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Catching Up With ex-Oriole Dick Hall

Each Tuesday in The Toy Department, veteran Baltimore Sun sportswriter Mike Klingaman tracks down a former local sports figure and lets you know what's going on in his\her life in a segment called "Catching Up With ..." Let Klingaman know who you'd like him to find and click here to check out previous editions of "Catching Up With ... "

He was a tall, gangly relief pitcher with a lofty IQ and a low ERA. The Orioles’ Dick Hall could compute batting averages in his head. Most of those who faced him watched their numbers fall.

Other pitchers threw harder than Hall but few threw any smarter than the 6-foot-6 right-hander, a graduate of Swarthmore College and a cog in the Orioles’ bullpen during the club’s finest years.

In nine seasons with Baltimore, Hall won 65 games, saved 58 more and had an ERA of 2.89. He helped the Birds win a couple of World Series (1966 and 1970) and two more American League flags (1969 and 1971).

He had pinpoint control despite a herky-jerky motion that one reporter said made him look like "a drunken giraffe on roller skates."

Fans chuckled at his awkward, near-sidearm delivery, and so did the pitcher.

"People said I threw like a girl," said Hall, now 78 and living in Timonium. "Hey, as long as it worked, they could say anything they wanted."

It was an effective, if unconventional style.

"I’d release the ball real close to my body and then I’d fall to one side," Hall said. "Because I was all arms and legs, hitters said they had trouble picking the ball up because the pitch seemed to be coming out of my uniform."

One time he retired 28 consecutive batters over five appearances. Strike after strike he’d throw, mixing fastballs and sliders and routinely nipping the outside corner of the plate. Walks? Nah. Hall surrendered less than one unintentional base on balls per nine innings.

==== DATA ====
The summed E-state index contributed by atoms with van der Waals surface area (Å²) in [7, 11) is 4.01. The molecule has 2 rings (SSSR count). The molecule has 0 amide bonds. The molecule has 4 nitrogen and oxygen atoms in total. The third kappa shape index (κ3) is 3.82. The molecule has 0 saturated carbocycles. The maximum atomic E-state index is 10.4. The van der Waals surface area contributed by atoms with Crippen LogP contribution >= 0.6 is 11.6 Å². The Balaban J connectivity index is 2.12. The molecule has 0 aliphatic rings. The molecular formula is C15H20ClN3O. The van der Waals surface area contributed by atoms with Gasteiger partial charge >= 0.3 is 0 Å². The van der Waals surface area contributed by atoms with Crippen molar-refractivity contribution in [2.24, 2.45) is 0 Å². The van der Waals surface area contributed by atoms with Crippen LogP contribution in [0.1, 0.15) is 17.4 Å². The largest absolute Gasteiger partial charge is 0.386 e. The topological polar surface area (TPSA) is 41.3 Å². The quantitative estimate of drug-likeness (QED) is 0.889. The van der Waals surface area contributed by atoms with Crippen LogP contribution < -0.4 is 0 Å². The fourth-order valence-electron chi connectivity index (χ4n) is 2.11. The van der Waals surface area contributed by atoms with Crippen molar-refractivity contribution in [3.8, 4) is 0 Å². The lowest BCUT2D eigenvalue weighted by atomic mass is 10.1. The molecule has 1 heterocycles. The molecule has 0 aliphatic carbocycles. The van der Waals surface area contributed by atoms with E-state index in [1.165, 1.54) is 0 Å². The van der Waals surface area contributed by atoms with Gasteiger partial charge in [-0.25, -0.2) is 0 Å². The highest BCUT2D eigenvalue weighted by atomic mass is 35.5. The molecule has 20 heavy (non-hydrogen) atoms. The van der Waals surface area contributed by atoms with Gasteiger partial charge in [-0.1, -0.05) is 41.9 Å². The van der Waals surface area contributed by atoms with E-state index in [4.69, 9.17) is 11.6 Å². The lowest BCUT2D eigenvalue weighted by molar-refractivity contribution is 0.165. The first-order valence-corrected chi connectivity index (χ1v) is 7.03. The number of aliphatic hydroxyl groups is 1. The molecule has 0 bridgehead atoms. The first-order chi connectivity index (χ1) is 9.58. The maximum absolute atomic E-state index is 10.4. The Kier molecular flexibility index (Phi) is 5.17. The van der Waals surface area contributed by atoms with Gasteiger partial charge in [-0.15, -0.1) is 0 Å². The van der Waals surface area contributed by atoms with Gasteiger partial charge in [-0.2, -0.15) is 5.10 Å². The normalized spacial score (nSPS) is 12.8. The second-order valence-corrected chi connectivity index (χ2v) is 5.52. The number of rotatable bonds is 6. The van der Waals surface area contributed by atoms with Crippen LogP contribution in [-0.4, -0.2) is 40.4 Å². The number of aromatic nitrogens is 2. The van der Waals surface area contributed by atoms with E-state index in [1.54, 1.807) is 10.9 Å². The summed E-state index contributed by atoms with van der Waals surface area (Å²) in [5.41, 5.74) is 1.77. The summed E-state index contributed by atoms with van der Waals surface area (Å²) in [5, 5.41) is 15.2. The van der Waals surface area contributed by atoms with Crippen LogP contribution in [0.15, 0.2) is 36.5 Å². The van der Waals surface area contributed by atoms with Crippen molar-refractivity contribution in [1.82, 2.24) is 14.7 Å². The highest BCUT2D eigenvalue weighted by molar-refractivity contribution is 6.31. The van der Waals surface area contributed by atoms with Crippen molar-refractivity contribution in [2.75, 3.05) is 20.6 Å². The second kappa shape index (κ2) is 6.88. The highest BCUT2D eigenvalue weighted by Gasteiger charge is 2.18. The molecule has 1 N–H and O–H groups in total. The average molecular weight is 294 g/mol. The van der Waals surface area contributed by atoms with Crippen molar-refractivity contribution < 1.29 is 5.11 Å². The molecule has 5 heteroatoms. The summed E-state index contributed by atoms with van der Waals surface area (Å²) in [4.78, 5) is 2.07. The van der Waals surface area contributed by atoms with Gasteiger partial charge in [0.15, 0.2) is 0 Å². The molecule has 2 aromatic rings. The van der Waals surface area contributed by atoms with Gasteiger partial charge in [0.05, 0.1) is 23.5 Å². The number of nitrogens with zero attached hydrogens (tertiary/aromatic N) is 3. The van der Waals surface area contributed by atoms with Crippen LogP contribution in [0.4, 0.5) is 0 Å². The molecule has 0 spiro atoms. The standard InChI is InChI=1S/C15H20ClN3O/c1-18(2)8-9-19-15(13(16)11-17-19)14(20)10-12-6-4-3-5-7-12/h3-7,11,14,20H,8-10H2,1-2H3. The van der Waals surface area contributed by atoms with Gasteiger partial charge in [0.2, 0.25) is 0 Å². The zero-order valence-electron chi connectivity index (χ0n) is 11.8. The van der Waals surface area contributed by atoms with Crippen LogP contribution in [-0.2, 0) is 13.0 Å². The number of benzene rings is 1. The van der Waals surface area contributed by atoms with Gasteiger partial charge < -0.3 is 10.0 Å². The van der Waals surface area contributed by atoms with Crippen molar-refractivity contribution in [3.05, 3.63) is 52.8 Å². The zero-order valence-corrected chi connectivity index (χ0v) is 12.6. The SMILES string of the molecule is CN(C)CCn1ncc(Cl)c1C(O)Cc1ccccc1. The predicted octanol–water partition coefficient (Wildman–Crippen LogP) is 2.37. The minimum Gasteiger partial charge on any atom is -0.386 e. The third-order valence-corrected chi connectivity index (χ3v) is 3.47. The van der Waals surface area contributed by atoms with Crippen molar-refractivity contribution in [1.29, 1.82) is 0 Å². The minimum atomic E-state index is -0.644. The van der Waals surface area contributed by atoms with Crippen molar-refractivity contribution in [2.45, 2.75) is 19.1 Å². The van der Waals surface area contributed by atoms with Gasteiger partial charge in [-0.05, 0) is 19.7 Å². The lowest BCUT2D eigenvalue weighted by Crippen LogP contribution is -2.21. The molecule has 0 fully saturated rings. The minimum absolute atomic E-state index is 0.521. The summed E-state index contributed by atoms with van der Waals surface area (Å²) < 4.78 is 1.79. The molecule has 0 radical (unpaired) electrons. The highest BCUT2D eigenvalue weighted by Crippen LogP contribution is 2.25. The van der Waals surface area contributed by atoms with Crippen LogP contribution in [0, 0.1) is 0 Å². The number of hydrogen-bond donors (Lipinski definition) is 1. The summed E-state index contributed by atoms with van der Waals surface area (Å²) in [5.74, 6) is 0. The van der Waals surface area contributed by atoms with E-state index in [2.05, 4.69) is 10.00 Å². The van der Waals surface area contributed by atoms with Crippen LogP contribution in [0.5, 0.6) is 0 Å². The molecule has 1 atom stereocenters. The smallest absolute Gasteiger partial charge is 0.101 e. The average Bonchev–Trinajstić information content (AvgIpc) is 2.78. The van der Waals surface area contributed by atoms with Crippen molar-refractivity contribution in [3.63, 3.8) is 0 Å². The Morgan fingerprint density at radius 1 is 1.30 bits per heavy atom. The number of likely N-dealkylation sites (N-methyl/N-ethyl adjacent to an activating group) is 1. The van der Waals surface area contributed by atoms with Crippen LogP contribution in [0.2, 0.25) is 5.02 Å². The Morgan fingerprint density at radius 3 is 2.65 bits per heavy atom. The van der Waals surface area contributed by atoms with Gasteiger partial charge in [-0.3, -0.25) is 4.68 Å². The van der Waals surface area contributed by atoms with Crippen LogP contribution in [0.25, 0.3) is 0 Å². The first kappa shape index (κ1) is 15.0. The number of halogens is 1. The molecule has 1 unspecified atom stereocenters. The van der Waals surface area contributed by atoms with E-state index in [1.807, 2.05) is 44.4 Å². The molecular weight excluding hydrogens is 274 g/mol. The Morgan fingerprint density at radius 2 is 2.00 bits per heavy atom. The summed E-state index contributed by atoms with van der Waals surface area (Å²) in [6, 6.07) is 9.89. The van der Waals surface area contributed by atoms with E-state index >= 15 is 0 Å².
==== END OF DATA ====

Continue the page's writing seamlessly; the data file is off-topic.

So accurate was he that in 16 seasons, Hall was charged with just one wild pitch. He also holds the honor of having won the first League Championship Series game ever played, a 4-3 Orioles victory over Minnesota in 1969.

"I’m proud of that," he said. "At my age, you remember the highlights you didn’t have time to enjoy before."

In two hitches with Baltimore (1961-66 and 1969-71) he was part of a stellar bullpen that included Stu Miller, Eddie Watt, Pete Richert and the fun-loving Moe Drabowsky.

Drabowsky’s pranks kept them loose, but Hall got his licks in too.

"Whenever a new guy came (to the bullpen), I’d eat a moth," he said. "Once, Eddie dared me to bite a 17-year locust in half. So I did it – just for the effect."

When he retired at 41, as an Oriole, Hall was the oldest player in the AL.

Married 53 years, with four children and nine grandchildren, Hall works part-time as an accountant, the career he began in 1958. He is mostly recovered from a stroke he suffered eight years ago.

"I’ve had one knee replaced and my (right) shoulder is shot – I can’t throw a ball 50 feet," he said. "But I can walk and play golf, and that’s good enough."

Twice a week, he drives to Longview Golf Course in Timonium to play with a group that includes former Orioles Billy Hunter and Ron Hansen.

"Hey , Turkey!" they’ll yell when Hall enters. That has been his moniker since 1951 when he was a rookie with the Pittsburgh Pirates.

"I was in the team’s cafeteria, shoveling food in my mouth when [Pirates catcher] Joe Garagiola saw me and shouted, ‘Look at that turkey gobbler eat!’

"Well, I’ve got a long neck anyway, so the ‘Turkey’ nickname stuck."

Top photo: Ralph Robinson / Sun; Bottom photo: Paul Hutchins / Sun

Comments

Hey Mike Klingaman,
Did the 78 year old Dick Hall ever tell you he charges people for autographs?? I can't remember how much he told my dad, but it waaaay too much for 8 letters.